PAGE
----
If we are convinced by the logic and clarity of Bhagavan’s teachings, we should not allow ourself to be confused by whatever may have been taught by any other spiritual teachers, because in his relatively few and brief original writings Bhagavan has taught us all the fundamental principles that we need to understand in order to follow unswervingly the simple path of self-investigation that he has shown us, and in no other teachings can we find such simplicity, profundity and clarity. Even if we study numerous ancient texts and commentaries and more modern expressions of advaita philosophy we will not be able to gain thereby the same clarity of understanding that we can derive from Bhagavan’s original writings, because he has simplified the entire philosophy, cutting through and pruning away countless superfluous and confusing concepts and ideas, and expressing the essence of it in the simplest, most logical and clearest terms, and he has explained the actual practice and the fundamental principles on which this practice is based as clearly and as precisely as possible.

220 comments:

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Dragos Nicolae Dragomirescu said...

waveless ocean, basically you are right, but I understood the purpose of this blog to be that of clarifying and deepening certain aspects of Bhagavan's teaching.

I think the idea (for example) that there is no sense of time in the Jnana state is helpful, and we can use it to gauge certain other descriptions. I used to believe we still experience all this (in separate parts like we do now) but we are not affected...

so this is helpful in my opinion... helpful in not dissipating our mind in reading to much of other things... I remember how many countless books I read and what a unclear conception of what the goal is and how should we get there I had...

waveless ocean said...

Dragos,
you may be happy a little while about that best quote ever.
But not billions of best quotes will be able alone to dispel our ignorance.

waveless ocean said...

Dragos,
"The trouble now is due to your seeing the world externally
and also thinking that there is pain there.
But both the world and the pain are within you.
If you look within there will be no pain."

What means "..both the world and the pain are within you.
If you look within there will be no pain."

Is now pain within or not ?

Dragos Nicolae Dragomirescu said...

"both the world and the pain are within you"

Here "you" Bhagavan means you as you really are, pure, formless awareness, the actual real state of Jnana not "you" as we perceive ourselves right now. Not that the world and pain are in us, in our body. They are projected from the state of pure self awareness and by looking at them (seeing the world externally) we give them reality...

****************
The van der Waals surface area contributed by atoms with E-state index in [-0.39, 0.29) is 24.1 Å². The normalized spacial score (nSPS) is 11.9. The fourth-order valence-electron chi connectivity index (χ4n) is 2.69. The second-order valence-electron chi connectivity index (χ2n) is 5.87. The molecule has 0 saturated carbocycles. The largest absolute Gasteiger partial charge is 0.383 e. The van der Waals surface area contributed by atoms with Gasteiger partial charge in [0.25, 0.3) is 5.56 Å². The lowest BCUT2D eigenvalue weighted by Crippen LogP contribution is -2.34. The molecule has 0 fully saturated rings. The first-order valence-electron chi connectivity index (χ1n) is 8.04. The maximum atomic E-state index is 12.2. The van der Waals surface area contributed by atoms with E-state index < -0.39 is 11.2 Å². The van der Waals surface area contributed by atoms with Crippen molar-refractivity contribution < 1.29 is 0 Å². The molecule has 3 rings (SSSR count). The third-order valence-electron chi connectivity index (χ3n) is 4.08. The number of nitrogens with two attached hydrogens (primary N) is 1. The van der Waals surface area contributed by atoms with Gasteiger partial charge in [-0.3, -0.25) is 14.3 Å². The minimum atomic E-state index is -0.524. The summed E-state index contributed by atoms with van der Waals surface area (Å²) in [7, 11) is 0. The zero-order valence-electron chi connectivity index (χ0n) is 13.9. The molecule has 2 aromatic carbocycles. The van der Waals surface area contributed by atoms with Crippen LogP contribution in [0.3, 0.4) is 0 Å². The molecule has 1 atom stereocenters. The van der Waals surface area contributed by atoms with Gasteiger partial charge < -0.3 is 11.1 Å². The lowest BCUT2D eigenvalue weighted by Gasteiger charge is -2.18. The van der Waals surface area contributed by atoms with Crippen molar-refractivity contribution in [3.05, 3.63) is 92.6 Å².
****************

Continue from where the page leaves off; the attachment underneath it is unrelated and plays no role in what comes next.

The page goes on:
"if you look within" --> if you search for that State, there will be no pain...

Personally I believe practice is 99% and reasoning 1%. If we practice as much as we can we can understand these things intuitively and not rely so much on our mind-made descriptions... It can get really messy if we try to explain everything like in a philosphy class and all we do is to rely on concepts, I admit...

I think Mouna said it best... all this makes sense if we just keep in mind that our real state is what we experience daily in deep sleep (or sleep) - ajata-. From this we can easily infer all other things... like for example that mind projects both states (waking and dreaming) from that real state (sleep). Once it is understood, it becomes clear that both states have their own time, people, body, our body different in each state etc... etc.. So we can infer everything else from this basic philosophy... Once we get that clear, obviously, we should read as less as possible and just get it on with the practice. And practice will sharpen our intuitive understanding of all other subtle points in this teaching... We can't really compare Bhagavan's experience with others if we think about it...

Dragos Nicolae Dragomirescu said...

"both the world and the pain are within you"

Here "you" Bhagavan means you as you really are, pure, formless awareness, the actual real state of Jnana not "you" as we perceive ourselves right now. Not that the world and pain are in us, in our body. They are projected from the state of pure self awareness and by looking at them (seeing the world externally) we give them reality...

"if you look within" --> if you search for that State, there will be no pain...

Personally I believe practice is 99% and reasoning 1%. If we practice as much as we can we can understand these things intuitively and not rely so much on our mind-made descriptions... It can get really messy if we try to explain everything like in a philosphy class and all we do is to rely on concepts, I admit...